Our safety net frays as our skins remain undocumented.

There are two things I cherish most about elections. First, the opportunity to participate in a democracy, stand in line with my fellow Americans, and cast my vote as I see fit. Second, forgetting about everything election related the day after.

Election cycles have become a barrage of campaign ads and biting rhetoric. Ads and rhetoric that spill into our daily lives and interactions. And some elections, this past one especially, become so heated they begin to tear apart friendships and families. So it’s natural to cherish the democratic part, but celebrate the end. This year the end of the campaign was just the beginning.

For some, that beginning was America getting back on track to becoming “great” again. The President being “refreshing” in all of his “alternative” ways. The media being put in its place. And politics no longer being politically correct.

For others, like me, it was the beginning of American leadership fading day-by-day. What others may consider refreshing to us is breathtakingly frightful. The attacks on the media are downright un-American. And the end of political correctness is a return to acceptance of prejudice and hatred.

We would like nothing more than to move on with our lives. To forget politics. To know that the election is over and there is nothing more we need to do as citizens until the next cycle begins. In other words, to continue being the passive participants in democracy that most of us have been accustomed to being.

But we cannot move on. What is happening affects us in our homes. In our hearts. And in our minds. There is no time to relax. No chance to merely observe from afar. We are in the crosshairs of this administration and passive participation in the face of active decimation of our values and our value as equal Americans is untenable. We must remain vigilant and become active in politics like never before.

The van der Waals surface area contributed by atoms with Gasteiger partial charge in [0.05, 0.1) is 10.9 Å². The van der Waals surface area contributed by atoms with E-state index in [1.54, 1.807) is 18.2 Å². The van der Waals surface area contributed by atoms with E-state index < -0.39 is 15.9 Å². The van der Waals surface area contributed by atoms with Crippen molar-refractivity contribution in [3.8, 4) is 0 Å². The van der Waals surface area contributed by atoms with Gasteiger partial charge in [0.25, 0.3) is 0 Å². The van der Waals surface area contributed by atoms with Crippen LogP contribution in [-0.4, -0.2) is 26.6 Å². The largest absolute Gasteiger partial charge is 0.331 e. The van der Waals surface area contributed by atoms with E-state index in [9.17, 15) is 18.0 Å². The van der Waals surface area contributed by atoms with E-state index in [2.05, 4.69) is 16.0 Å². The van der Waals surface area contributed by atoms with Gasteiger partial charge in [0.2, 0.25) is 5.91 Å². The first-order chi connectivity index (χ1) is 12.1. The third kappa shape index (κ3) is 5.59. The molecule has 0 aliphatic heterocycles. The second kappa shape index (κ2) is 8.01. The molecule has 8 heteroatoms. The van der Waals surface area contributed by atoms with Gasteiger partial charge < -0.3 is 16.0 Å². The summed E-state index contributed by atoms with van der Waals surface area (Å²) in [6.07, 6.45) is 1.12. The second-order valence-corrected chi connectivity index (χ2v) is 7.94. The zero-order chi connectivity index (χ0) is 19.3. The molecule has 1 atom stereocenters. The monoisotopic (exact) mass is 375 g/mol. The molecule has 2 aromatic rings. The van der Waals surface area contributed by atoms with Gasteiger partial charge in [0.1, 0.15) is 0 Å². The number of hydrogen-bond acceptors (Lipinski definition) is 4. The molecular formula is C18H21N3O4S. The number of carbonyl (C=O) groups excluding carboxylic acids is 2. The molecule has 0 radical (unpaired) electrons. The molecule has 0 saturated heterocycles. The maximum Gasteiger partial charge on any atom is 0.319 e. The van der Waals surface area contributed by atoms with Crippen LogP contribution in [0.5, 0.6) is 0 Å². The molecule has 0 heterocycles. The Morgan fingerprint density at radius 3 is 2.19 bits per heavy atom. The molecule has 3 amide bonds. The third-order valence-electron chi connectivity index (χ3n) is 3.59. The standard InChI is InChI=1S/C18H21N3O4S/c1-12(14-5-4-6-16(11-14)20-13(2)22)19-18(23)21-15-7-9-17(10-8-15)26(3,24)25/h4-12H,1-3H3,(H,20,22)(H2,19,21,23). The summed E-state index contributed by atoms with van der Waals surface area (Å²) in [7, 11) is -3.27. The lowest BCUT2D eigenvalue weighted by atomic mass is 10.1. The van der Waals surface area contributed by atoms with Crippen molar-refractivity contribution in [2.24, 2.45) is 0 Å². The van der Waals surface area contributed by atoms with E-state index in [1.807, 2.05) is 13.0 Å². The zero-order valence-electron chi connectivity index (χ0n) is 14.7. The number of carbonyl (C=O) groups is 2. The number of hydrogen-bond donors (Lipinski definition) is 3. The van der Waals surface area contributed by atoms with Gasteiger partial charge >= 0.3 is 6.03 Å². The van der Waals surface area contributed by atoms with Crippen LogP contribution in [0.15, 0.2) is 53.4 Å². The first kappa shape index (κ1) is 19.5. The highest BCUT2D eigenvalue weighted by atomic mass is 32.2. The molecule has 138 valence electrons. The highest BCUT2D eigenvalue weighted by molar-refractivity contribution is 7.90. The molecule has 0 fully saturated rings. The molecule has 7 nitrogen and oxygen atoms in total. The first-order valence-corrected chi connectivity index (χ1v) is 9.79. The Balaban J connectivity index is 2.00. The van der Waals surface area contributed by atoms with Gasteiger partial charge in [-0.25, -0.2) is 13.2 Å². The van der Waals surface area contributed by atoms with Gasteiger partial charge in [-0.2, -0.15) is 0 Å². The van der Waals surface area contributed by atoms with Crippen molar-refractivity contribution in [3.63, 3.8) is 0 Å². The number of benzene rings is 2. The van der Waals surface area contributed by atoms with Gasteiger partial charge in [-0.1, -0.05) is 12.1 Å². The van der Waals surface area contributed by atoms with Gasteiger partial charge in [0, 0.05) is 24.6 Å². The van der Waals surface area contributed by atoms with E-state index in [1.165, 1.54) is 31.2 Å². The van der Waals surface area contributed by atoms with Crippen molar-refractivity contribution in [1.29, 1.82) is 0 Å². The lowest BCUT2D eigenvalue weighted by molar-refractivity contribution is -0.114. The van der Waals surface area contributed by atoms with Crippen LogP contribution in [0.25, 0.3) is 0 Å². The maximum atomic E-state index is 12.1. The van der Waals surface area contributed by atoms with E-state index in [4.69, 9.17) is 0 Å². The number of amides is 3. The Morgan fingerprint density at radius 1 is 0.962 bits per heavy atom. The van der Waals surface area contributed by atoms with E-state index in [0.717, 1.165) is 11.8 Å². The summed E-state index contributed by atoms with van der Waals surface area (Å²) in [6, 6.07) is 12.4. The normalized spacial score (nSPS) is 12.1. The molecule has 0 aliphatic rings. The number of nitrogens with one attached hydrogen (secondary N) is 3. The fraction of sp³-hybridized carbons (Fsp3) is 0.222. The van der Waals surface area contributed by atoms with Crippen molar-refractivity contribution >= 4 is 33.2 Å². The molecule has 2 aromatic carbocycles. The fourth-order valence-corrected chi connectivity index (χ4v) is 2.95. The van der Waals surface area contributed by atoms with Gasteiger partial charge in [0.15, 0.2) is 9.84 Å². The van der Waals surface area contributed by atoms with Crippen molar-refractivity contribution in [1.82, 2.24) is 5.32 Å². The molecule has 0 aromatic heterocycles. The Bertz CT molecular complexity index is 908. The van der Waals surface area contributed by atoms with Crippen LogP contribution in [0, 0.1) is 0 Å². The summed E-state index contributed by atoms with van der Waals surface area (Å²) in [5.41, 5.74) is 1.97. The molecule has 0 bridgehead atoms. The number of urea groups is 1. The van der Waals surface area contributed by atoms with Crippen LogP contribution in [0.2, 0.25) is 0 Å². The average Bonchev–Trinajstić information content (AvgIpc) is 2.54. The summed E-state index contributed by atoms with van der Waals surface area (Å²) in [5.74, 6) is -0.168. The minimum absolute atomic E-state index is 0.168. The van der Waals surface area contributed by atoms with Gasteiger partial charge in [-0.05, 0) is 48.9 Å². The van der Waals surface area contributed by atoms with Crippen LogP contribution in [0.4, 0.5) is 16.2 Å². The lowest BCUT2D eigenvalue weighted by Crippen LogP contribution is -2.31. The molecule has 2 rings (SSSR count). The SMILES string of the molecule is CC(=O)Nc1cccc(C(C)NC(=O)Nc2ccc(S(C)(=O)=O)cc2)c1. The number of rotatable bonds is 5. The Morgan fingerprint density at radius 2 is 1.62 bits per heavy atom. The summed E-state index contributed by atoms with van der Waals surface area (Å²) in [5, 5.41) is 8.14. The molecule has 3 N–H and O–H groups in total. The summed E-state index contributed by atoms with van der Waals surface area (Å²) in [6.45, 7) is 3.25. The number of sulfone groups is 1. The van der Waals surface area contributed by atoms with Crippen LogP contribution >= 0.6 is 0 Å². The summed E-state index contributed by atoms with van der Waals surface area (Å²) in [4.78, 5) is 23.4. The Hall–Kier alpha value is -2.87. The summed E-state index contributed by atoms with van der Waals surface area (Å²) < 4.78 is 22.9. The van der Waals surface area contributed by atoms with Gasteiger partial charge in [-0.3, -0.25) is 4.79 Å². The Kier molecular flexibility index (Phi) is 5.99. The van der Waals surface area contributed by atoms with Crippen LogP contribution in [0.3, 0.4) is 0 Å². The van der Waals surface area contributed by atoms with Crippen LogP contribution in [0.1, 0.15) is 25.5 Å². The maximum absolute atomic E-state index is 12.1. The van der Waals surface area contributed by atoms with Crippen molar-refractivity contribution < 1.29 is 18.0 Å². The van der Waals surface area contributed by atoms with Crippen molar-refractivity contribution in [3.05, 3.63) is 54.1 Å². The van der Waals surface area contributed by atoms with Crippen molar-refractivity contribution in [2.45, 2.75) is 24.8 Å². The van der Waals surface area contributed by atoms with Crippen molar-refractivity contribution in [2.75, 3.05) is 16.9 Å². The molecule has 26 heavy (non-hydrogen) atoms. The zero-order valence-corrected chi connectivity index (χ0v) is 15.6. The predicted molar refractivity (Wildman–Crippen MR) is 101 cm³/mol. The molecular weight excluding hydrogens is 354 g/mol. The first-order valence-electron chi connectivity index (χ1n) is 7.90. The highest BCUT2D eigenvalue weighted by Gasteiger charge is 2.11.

True to its campaign promises, the Administration is beginning to shape policy based on anti-immigrant and anti-Muslim rhetoric. We have already seen its attempt at the Muslim ban, with another attempt in the works. Mass deportations are starting with painful stories emerging of parents being picked-up at schools and elsewhere in front of their children, and one even from a hospital bed. Withdrawal of President Obama’s transgender bathroom policy, leaving this most vulnerable group without the most simple of life’s comforts. And we are seeing a continuation of the hateful rhetoric, but now from the ultimate pulpit of the White House.

All of these actions are coupled with the Administration’s deafening silence in the face of attacks against minority communities. Six Muslims were killed, others injured, by a self-proclaimed Trump supporter in a mosque in Canada and the President did not utter a word about it. Jewish community centers have been closed due to bomb threats and two Jewish cemeteries have been desecrated, but days went by before we heard a general comment from the President. Two Indians were killed by a man shouting “get out of my country” while thinking he was killing Iranians, and not a single word from the President. The silent message is clear — our lives are not of equal value or worthy of comment from this Administration.

Those of us in the crosshairs have experienced prejudice before. We have seen it in our schools when bullies or others who put us “in our place” were considered to be “just kids being kids.” We have suffered it in our places of work where complaints about unequal treatment have been disregarded and met with responses of “there must be some other reason for it.” Or in our personal lives when racist comments are made about us to our face followed by the excuse of “but not you, you’re different.”

But all of these past experiences had one thing in common: a safety net. We knew in school we could go to our teachers if necessary and, more often than not, they would protect us. At work we knew we could go up the chain to right a wrong. And through it all, we could see in society from local and national leaders that such actions were not acceptable and not to be tolerated.

Day-by-day, the safety net is fraying.

Whether it is the Muslim ban or the mass deportations, minorities — especially Muslims and non-white immigrants — are being targeted as being different, being “bad hombres,” “bad dudes,” or otherwise not real Americans. The Administration’s excuse is that only criminals are being targeted. Only undocumented immigrants are being deported. Or only visitors are being questioned.

But the more the rhetoric and actions focus on these limited groups, and the more acts of hatred are met with silence, the more all of us in those groups will be seen as the same through the color of our skins — we will all be the bad hombres, the bad dudes, not real Americans. We will become strangers in our own country. And we will be left vulnerable to more discrimination, more hate crimes, and further weakening of our constitutional rights by our own, elected government.

Because when we leave our homes, we don’t wear our passports or background checks on our sleeves. When we live our lives, our skins remain undocumented.